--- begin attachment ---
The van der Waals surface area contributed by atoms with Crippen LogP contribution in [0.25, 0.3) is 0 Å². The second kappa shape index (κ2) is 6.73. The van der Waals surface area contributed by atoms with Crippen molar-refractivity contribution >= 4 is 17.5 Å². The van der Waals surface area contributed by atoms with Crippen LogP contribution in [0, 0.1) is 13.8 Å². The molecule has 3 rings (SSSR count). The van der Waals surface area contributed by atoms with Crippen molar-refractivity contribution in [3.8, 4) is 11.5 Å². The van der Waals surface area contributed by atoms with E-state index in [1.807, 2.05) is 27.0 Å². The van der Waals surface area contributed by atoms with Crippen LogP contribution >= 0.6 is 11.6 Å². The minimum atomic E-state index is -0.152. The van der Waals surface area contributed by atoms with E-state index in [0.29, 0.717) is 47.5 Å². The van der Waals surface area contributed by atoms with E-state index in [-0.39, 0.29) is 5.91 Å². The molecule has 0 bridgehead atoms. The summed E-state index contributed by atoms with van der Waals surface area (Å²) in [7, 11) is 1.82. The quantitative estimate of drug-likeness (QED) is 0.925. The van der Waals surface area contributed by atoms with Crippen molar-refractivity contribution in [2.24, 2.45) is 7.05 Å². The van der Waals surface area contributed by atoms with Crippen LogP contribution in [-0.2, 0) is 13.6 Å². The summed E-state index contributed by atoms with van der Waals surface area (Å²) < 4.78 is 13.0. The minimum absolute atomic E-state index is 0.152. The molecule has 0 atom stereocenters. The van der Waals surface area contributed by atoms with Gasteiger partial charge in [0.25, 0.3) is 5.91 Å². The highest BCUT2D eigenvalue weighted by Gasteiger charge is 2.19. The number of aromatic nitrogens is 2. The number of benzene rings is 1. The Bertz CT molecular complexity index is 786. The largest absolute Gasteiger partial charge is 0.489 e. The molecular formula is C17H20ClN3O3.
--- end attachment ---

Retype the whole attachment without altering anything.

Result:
The van der Waals surface area contributed by atoms with Crippen LogP contribution in [0.25, 0.3) is 0 Å². The second kappa shape index (κ2) is 6.73. The van der Waals surface area contributed by atoms with Crippen molar-refractivity contribution >= 4 is 17.5 Å². The van der Waals surface area contributed by atoms with Crippen LogP contribution in [0, 0.1) is 13.8 Å². The molecule has 3 rings (SSSR count). The van der Waals surface area contributed by atoms with Crippen molar-refractivity contribution in [3.8, 4) is 11.5 Å². The van der Waals surface area contributed by atoms with E-state index in [1.807, 2.05) is 27.0 Å². The van der Waals surface area contributed by atoms with Crippen LogP contribution >= 0.6 is 11.6 Å². The minimum atomic E-state index is -0.152. The van der Waals surface area contributed by atoms with E-state index in [0.29, 0.717) is 47.5 Å². The van der Waals surface area contributed by atoms with E-state index in [-0.39, 0.29) is 5.91 Å². The molecule has 0 bridgehead atoms. The summed E-state index contributed by atoms with van der Waals surface area (Å²) in [7, 11) is 1.82. The quantitative estimate of drug-likeness (QED) is 0.925. The van der Waals surface area contributed by atoms with Crippen molar-refractivity contribution in [2.24, 2.45) is 7.05 Å². The van der Waals surface area contributed by atoms with Crippen LogP contribution in [-0.2, 0) is 13.6 Å². The summed E-state index contributed by atoms with van der Waals surface area (Å²) < 4.78 is 13.0. The minimum absolute atomic E-state index is 0.152. The molecule has 0 atom stereocenters. The van der Waals surface area contributed by atoms with Gasteiger partial charge in [0.25, 0.3) is 5.91 Å². The highest BCUT2D eigenvalue weighted by Gasteiger charge is 2.19. The number of aromatic nitrogens is 2. The number of benzene rings is 1. The Bertz CT molecular complexity index is 786. The largest absolute Gasteiger partial charge is 0.489 e. The molecular formula is C17H20ClN3O3.